For Immediate Release
CAIR: Muslim, Sikh Groups to Launch 'Twitterstorm' Urging FIBA to Drop Hijab Ban
WASHINGTON - The Council on American-Islamic Relations (CAIR) will join with MPower Change and the The Sikh Coalition to launch a "Twitterstorm" urging the Switzerland-based International Basketball Federation (FIBA) to permanently lift the ban on athletes wearing religious attire when it issues a final decision on its head-covering policy later this month.
CAIR, the nation's largest Muslim civil rights and advocacy organization, said those participating in the Twitterstorm are being asked to use #LetThemPlay and #FibaAllowHijab when tweeting @FIBA in support of Sikh, Jewish and Muslim athletes who wish to wear religious attire.]
The Washington-based Muslim civil rights and advocacy organization and the Sikh American Legal Defense & Education Fund (SALDEF) recently called on FIBA to permanently lift the ban on Muslim women athletes wearing Islamic head scarves (hijab).
The multi-faith Twitterstorm comes as a number of Olympic athletes wearing religious attire have competed successfully in the ongoing Olympic Games in Brazil. CAIR noted that Ibtihaj Muhammad recently became the first American Muslim woman to win an Olympic medal while wearing hijab.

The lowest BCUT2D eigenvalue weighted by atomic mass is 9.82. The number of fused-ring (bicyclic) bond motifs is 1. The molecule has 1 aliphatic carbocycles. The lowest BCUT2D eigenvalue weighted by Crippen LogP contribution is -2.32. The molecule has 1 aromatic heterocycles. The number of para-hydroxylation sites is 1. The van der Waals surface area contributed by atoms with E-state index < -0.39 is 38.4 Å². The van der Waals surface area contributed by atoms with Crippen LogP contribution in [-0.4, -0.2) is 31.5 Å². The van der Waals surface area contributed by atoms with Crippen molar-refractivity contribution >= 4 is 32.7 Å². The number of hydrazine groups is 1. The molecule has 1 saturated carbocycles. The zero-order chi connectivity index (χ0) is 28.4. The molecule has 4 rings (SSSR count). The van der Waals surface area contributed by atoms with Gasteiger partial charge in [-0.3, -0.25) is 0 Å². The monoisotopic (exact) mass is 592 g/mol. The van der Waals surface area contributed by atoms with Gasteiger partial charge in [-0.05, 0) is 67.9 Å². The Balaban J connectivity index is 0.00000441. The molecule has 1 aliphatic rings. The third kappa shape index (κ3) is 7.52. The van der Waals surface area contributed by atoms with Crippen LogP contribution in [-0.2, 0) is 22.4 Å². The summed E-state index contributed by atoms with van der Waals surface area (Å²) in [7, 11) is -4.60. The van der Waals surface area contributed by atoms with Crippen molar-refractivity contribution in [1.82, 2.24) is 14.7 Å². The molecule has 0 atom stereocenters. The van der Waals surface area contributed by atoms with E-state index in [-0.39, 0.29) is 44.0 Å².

CAIR had requested and received a change to the hijab ban in 2014 and is working with two American Muslim basketball players who were being impacted by the prohibition. [NOTE: Sikh players who wear turbans for religious reasons had also been prevented from playing basketball under FIBA's policy.]
As part of a two-year testing program that FIBA agreed to in 2014 following intervention by CAIR and Sikh organizations, players can currently wear hijabs (and Sikh turbans) in some competitions. FIBA will likely issue its final decision on hijab after the Rio Olympics.
CAIR noted that FIFA's International Football Association Board acknowledged the religious rights of soccer players by changing its rules to allow hijabs and Sikh turbans.
In 2015, CAIR's Minnesota chapter assisted a teenage Muslim boxer who wanted to compete while wearing modest Islamic attire, including hijab.
CAIR helped a Muslim wrestler at the University at Buffalo in New York obtain a waiver from the NCAA to wear a beard he believes is required by his faith.
In 2011, CAIR welcomed a decision by the International Weightlifting Federation (IWF) to modify its policy on competitor apparel to allow modest Islamic attire. The IWF policy change came following intervention by CAIR in the case of a Muslim weightlifter in Georgia who wished to compete while covering her hair, arms and legs.
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CAIR is America's largest Muslim civil liberties and advocacy organization. Its mission is to enhance the understanding of Islam, encourage dialogue, protect civil liberties, empower American Muslims, and build coalitions that promote justice and mutual understanding.